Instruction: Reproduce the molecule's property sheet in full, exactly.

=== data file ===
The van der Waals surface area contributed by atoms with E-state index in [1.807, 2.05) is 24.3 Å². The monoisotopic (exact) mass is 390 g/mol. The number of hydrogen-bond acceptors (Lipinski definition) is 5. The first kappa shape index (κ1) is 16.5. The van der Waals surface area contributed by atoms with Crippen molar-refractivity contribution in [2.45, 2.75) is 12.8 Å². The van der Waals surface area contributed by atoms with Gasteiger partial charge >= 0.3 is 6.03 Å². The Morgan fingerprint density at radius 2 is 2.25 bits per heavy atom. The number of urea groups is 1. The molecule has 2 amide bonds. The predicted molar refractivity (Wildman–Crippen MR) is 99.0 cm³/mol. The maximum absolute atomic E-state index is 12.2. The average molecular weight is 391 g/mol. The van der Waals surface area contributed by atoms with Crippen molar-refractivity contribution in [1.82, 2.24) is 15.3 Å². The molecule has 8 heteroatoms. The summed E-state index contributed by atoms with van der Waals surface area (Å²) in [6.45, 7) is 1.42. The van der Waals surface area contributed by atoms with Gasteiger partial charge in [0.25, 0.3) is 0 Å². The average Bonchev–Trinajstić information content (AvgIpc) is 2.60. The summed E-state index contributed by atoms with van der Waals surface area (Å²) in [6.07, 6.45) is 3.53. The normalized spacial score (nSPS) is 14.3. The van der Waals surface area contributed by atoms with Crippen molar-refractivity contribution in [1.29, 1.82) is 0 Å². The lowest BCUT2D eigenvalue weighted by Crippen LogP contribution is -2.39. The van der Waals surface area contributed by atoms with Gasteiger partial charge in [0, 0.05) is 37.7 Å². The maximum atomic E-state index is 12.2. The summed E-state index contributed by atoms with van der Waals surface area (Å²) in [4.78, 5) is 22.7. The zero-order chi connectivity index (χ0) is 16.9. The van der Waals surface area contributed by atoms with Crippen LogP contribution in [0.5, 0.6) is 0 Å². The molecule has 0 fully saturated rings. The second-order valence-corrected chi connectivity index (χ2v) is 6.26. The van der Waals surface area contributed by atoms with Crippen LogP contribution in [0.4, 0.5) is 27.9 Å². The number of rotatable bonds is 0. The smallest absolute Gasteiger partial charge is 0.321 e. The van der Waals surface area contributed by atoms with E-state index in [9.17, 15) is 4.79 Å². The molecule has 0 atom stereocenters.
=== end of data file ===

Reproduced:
The van der Waals surface area contributed by atoms with E-state index in [1.807, 2.05) is 24.3 Å². The monoisotopic (exact) mass is 390 g/mol. The number of hydrogen-bond acceptors (Lipinski definition) is 5. The first kappa shape index (κ1) is 16.5. The van der Waals surface area contributed by atoms with Crippen molar-refractivity contribution in [2.45, 2.75) is 12.8 Å². The van der Waals surface area contributed by atoms with Gasteiger partial charge >= 0.3 is 6.03 Å². The Morgan fingerprint density at radius 2 is 2.25 bits per heavy atom. The number of urea groups is 1. The molecule has 2 amide bonds. The predicted molar refractivity (Wildman–Crippen MR) is 99.0 cm³/mol. The maximum absolute atomic E-state index is 12.2. The average molecular weight is 391 g/mol. The van der Waals surface area contributed by atoms with Crippen molar-refractivity contribution in [1.82, 2.24) is 15.3 Å². The molecule has 8 heteroatoms. The summed E-state index contributed by atoms with van der Waals surface area (Å²) in [6.45, 7) is 1.42. The van der Waals surface area contributed by atoms with Gasteiger partial charge in [0.25, 0.3) is 0 Å². The average Bonchev–Trinajstić information content (AvgIpc) is 2.60. The summed E-state index contributed by atoms with van der Waals surface area (Å²) in [6.07, 6.45) is 3.53. The normalized spacial score (nSPS) is 14.3. The van der Waals surface area contributed by atoms with Crippen molar-refractivity contribution in [1.29, 1.82) is 0 Å². The lowest BCUT2D eigenvalue weighted by Crippen LogP contribution is -2.39. The van der Waals surface area contributed by atoms with Gasteiger partial charge in [0, 0.05) is 37.7 Å². The maximum atomic E-state index is 12.2. The summed E-state index contributed by atoms with van der Waals surface area (Å²) in [4.78, 5) is 22.7. The zero-order chi connectivity index (χ0) is 16.9. The van der Waals surface area contributed by atoms with Crippen LogP contribution in [0.5, 0.6) is 0 Å². The molecule has 0 fully saturated rings. The second-order valence-corrected chi connectivity index (χ2v) is 6.26. The van der Waals surface area contributed by atoms with Crippen LogP contribution in [0.4, 0.5) is 27.9 Å². The number of rotatable bonds is 0. The smallest absolute Gasteiger partial charge is 0.321 e. The van der Waals surface area contributed by atoms with E-state index in [9.17, 15) is 4.79 Å². The molecule has 0 atom stereocenters.